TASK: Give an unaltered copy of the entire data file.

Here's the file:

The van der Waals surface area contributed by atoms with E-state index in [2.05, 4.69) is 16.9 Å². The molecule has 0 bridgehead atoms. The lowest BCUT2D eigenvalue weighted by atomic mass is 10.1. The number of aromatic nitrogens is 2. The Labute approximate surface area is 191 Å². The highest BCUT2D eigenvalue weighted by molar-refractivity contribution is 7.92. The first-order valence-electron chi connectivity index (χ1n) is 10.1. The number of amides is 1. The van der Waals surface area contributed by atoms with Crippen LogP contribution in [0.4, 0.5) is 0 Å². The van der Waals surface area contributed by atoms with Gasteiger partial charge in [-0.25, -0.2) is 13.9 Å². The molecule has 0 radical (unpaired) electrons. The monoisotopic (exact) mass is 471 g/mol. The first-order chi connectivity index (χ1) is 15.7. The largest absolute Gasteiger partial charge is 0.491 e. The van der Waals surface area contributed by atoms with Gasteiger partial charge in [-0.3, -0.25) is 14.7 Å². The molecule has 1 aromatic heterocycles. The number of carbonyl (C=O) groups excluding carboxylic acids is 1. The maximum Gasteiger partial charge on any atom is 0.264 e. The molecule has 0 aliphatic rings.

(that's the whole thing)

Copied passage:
The van der Waals surface area contributed by atoms with E-state index in [2.05, 4.69) is 16.9 Å². The molecule has 0 bridgehead atoms. The lowest BCUT2D eigenvalue weighted by atomic mass is 10.1. The number of aromatic nitrogens is 2. The Labute approximate surface area is 191 Å². The highest BCUT2D eigenvalue weighted by molar-refractivity contribution is 7.92. The first-order valence-electron chi connectivity index (χ1n) is 10.1. The number of amides is 1. The van der Waals surface area contributed by atoms with Crippen LogP contribution in [0.4, 0.5) is 0 Å². The van der Waals surface area contributed by atoms with Gasteiger partial charge in [-0.25, -0.2) is 13.9 Å². The molecule has 0 radical (unpaired) electrons. The monoisotopic (exact) mass is 471 g/mol. The first-order chi connectivity index (χ1) is 15.7. The largest absolute Gasteiger partial charge is 0.491 e. The van der Waals surface area contributed by atoms with Gasteiger partial charge in [-0.3, -0.25) is 14.7 Å². The molecule has 1 aromatic heterocycles. The number of carbonyl (C=O) groups excluding carboxylic acids is 1. The maximum Gasteiger partial charge on any atom is 0.264 e. The molecule has 0 aliphatic rings.